In any era, the tale of electronics has quite much been about figuring out how to make a thing come about with what is out there at the time. And as is usually the case, the most fascinating developments occur from occasions when wants exceed what’s available. Which is when authentic innovation takes position, even if situation conspire to maintain the innovation from ever taking keep in the marketplace.
This gem of a online video from the Antique Wireless Association has a ideal instance of this: the lengthy-lost analog-to-electronic converter vacuum tube. Like nearly every mid-20th-century innovation in electronics, this one particular traces its roots back again to the Bell Laboratories, which was keenly fascinated in increasing bandwidth on its huge community of copper strains and microwave one-way links. As early as 1947, 1 Dr. Frank Gray, a physicist at Bell Labs, experienced been operating on a vacuum tube that could directly convert an analog signal into a digital representation. His alternative was a cathode ray tube related to the CRT in an oscilloscope. A beam of electrons would glow down the size of the tube onto a shadow mask that contains holes arranged in a “reflected binary code,” which would later be known as a Gray code. The analog signal to be digitized was applied to a pair of vertical deflector plates, which moved the beam into a posture along the plate corresponding to the voltage. A pair of horizontal deflector plates would then scan the beam throughout the shadow mask exactly where electrons fell on a gap, they would go via to an output plate to be registered as a little bit to be established.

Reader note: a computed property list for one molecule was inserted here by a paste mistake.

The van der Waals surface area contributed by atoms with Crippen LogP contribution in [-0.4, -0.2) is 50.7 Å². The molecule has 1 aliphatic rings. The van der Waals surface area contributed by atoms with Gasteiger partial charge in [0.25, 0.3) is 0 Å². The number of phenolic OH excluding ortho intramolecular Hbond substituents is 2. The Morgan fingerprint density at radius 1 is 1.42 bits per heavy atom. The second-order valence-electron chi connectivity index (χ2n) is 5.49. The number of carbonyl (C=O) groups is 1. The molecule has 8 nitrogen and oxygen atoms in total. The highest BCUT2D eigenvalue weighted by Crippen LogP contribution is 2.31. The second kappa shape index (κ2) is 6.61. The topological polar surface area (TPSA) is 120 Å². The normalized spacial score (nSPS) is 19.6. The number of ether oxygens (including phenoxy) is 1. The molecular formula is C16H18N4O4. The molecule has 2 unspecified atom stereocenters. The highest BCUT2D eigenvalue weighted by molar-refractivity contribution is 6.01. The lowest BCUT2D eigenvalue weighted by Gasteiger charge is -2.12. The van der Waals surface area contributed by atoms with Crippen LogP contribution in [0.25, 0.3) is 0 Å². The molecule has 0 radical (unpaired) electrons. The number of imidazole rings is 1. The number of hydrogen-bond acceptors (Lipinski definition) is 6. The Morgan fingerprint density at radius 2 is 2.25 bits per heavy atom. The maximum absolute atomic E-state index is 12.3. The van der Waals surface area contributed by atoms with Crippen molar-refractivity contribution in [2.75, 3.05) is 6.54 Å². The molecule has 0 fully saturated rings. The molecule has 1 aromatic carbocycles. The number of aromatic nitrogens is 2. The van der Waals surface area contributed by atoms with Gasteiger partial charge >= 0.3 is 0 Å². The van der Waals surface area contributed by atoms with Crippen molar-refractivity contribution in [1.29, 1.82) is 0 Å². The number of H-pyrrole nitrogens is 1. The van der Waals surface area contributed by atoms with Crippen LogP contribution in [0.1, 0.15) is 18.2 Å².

Quickly forward twenty decades, and Dr. Gray’s essential plan was leveraged to create a 224 Mb/s analog-to-electronic converter that just wasn’t attainable with the transistors of the working day. The innovation with this tube was to parallelize the output — rather of a one electron beam remaining rastered across the shadow mask at the suitable situation, a ribbon of electrons fell on an overall 9-little bit row just before placing an array of output detectors.
As standard for Bell Labs, the tube carried out excellently, nearly matching the theoretical signal-to-noise ratio. But alas, one more project in the lab to establish an all-sound-point out ADC had gained traction though the tube was remaining perfected, and a great deal of what drove each tasks fell aside as AT&T concentrated on microwave guideline and optical fiber for their electronic networking requires.
As progressive as the vacuum tube ADC was, it never appears to have observed use in any manufacturing networks. But it’s still a amazing illustration of what is attainable under constrained circumstances. We’d enjoy to see 1 of these tubes, if any even now exist, resurrected and set through its paces.
Many thanks to [Mark Erdle] for the idea.